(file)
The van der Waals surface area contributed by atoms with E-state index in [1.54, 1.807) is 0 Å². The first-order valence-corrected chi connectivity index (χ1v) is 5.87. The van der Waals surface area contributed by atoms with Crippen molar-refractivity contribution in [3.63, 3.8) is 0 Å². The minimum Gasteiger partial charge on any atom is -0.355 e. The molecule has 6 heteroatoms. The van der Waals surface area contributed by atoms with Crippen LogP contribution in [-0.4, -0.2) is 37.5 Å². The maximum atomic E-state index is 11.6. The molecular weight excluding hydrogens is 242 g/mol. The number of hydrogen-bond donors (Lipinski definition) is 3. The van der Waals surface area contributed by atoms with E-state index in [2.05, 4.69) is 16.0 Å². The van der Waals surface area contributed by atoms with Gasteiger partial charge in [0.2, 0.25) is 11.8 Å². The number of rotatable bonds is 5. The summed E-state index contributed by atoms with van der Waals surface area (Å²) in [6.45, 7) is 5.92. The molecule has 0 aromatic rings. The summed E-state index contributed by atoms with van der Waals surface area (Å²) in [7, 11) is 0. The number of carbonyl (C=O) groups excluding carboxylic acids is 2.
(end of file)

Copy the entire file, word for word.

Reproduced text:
The van der Waals surface area contributed by atoms with E-state index in [1.54, 1.807) is 0 Å². The first-order valence-corrected chi connectivity index (χ1v) is 5.87. The van der Waals surface area contributed by atoms with Crippen molar-refractivity contribution in [3.63, 3.8) is 0 Å². The minimum Gasteiger partial charge on any atom is -0.355 e. The molecule has 6 heteroatoms. The van der Waals surface area contributed by atoms with Crippen LogP contribution in [-0.4, -0.2) is 37.5 Å². The maximum atomic E-state index is 11.6. The molecular weight excluding hydrogens is 242 g/mol. The number of hydrogen-bond donors (Lipinski definition) is 3. The van der Waals surface area contributed by atoms with E-state index in [2.05, 4.69) is 16.0 Å². The van der Waals surface area contributed by atoms with Gasteiger partial charge in [0.2, 0.25) is 11.8 Å². The number of rotatable bonds is 5. The summed E-state index contributed by atoms with van der Waals surface area (Å²) in [6.45, 7) is 5.92. The molecule has 0 aromatic rings. The summed E-state index contributed by atoms with van der Waals surface area (Å²) in [7, 11) is 0. The number of carbonyl (C=O) groups excluding carboxylic acids is 2.